Outlook Not All Bad

5/21/2012


While recent market action has been discouraging — and a more substantial near-term correction would not be surprising — we are sticking with a mostly invested posture. As a partial hedge, our buy lists now have 13% to 16% in a short-term bond fund.

We have raised some cash in recent weeks, partly to lower risk and partly because of company-specific disappointments. But we will be looking for buying opportunities in high-quality stocks — and watching the averages for an upside breakout. The Dow Industrials and Dow Transports remain within 6% of this year's highs, and a move above those respective levels of 13,279.32 and 5,368.93 would reconfirm the bullish primary trend.

Rearview mirror

With the debt crisis in Greece coming to a head, fears regarding a broader break-up of the euro zone escalating, growth in China and India decelerating, and the U.S. seemingly stuck in a slow-growth mode, investors have no shortage of reasons to worry. While we don't want to minimize these threats, it's worth remembering that the three primary drivers of stock prices remain favorable:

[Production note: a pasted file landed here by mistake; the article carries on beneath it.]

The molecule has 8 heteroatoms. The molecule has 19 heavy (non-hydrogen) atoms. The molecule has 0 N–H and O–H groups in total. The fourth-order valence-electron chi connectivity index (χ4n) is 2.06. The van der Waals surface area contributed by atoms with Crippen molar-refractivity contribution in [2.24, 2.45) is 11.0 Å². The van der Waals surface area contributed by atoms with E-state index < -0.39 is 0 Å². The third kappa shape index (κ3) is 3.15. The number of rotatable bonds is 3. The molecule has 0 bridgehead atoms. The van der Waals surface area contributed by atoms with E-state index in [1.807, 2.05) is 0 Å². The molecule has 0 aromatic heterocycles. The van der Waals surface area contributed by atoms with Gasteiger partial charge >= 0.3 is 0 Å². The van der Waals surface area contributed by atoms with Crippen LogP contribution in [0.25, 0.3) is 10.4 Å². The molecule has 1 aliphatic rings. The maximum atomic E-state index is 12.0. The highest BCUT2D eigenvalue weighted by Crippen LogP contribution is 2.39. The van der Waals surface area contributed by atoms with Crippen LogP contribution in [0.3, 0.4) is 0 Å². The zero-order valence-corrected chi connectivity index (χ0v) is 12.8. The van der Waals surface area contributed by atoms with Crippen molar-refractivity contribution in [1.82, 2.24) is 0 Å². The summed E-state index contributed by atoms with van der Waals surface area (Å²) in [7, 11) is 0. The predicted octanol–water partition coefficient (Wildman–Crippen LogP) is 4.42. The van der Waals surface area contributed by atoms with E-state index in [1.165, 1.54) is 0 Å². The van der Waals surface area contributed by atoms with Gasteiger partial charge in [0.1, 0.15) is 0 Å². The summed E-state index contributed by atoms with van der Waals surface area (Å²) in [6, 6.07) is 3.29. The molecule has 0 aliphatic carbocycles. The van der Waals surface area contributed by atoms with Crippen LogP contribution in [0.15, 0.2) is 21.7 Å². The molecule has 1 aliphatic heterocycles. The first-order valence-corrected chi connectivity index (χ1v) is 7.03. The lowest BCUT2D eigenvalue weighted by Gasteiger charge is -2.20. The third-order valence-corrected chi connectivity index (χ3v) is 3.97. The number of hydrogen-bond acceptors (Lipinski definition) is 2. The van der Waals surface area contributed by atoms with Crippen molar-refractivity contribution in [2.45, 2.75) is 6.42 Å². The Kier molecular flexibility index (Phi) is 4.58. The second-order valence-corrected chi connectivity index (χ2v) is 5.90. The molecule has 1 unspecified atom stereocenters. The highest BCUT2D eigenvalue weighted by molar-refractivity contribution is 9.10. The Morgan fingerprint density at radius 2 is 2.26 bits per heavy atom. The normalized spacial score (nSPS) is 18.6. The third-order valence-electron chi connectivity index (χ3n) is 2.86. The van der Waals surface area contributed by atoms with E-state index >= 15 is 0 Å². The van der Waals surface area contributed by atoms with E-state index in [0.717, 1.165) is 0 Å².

Inflation. The Consumer Price Index for April was up 2.3% from a year earlier, the smallest increase since February 2011. Excluding volatile food and energy, prices were up 2.3%. With U.S. wage growth sluggish and commodity prices slumping, a near-term surge in inflation seems unlikely.

Interest rates. Mostly because of a flight to safety but partly because of the favorable inflation numbers, bond yields have retreated close to the lows reached in 2011.

Corporate earnings. March-quarter earnings for the S&P 500 Index reached a new quarterly record, and trailing 12-month operating earnings per share are well above the former highs reached in 2007.

While stocks discount the future, not the past, investors should not overlook the positives amid today's blur of negative headlines. With corporate earnings trending higher and average price/earnings ratios below historical norms, U.S. stocks look like a better choice than cash or bonds for the long haul. For new buying, particularly attractive names include Intel ($27; INTC) and Macy's ($37; M).


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